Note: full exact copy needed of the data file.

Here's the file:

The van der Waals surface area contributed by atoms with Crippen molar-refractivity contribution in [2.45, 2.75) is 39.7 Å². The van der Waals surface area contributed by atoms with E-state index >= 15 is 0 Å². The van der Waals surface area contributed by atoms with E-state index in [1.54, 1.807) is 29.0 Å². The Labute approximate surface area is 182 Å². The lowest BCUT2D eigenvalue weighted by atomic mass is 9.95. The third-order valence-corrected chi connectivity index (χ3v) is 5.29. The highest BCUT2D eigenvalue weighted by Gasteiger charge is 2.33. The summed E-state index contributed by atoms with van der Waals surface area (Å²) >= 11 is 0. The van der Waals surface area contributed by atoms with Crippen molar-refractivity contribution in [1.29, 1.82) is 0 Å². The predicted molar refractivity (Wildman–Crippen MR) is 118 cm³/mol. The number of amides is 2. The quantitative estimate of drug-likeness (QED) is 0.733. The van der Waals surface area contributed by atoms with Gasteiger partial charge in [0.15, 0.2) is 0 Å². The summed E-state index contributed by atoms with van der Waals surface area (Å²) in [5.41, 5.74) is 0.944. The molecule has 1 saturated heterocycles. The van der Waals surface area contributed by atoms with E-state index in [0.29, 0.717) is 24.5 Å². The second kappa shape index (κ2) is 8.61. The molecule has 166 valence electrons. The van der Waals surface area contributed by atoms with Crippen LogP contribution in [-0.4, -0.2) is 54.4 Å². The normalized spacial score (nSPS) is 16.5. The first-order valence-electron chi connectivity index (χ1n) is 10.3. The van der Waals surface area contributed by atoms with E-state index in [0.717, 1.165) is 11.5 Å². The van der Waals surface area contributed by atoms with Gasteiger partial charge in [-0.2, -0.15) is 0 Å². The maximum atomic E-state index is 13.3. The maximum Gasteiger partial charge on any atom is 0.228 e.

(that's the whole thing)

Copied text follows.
The van der Waals surface area contributed by atoms with Crippen molar-refractivity contribution in [2.45, 2.75) is 39.7 Å². The van der Waals surface area contributed by atoms with E-state index >= 15 is 0 Å². The van der Waals surface area contributed by atoms with E-state index in [1.54, 1.807) is 29.0 Å². The Labute approximate surface area is 182 Å². The lowest BCUT2D eigenvalue weighted by atomic mass is 9.95. The third-order valence-corrected chi connectivity index (χ3v) is 5.29. The highest BCUT2D eigenvalue weighted by Gasteiger charge is 2.33. The summed E-state index contributed by atoms with van der Waals surface area (Å²) >= 11 is 0. The van der Waals surface area contributed by atoms with Crippen molar-refractivity contribution in [1.29, 1.82) is 0 Å². The predicted molar refractivity (Wildman–Crippen MR) is 118 cm³/mol. The number of amides is 2. The quantitative estimate of drug-likeness (QED) is 0.733. The van der Waals surface area contributed by atoms with Gasteiger partial charge in [0.15, 0.2) is 0 Å². The summed E-state index contributed by atoms with van der Waals surface area (Å²) in [5.41, 5.74) is 0.944. The molecule has 1 saturated heterocycles. The van der Waals surface area contributed by atoms with E-state index in [0.29, 0.717) is 24.5 Å². The second kappa shape index (κ2) is 8.61. The molecule has 166 valence electrons. The van der Waals surface area contributed by atoms with Crippen LogP contribution in [-0.4, -0.2) is 54.4 Å². The normalized spacial score (nSPS) is 16.5. The first-order valence-electron chi connectivity index (χ1n) is 10.3. The van der Waals surface area contributed by atoms with E-state index in [0.717, 1.165) is 11.5 Å². The van der Waals surface area contributed by atoms with Gasteiger partial charge in [-0.2, -0.15) is 0 Å². The maximum atomic E-state index is 13.3. The maximum Gasteiger partial charge on any atom is 0.228 e.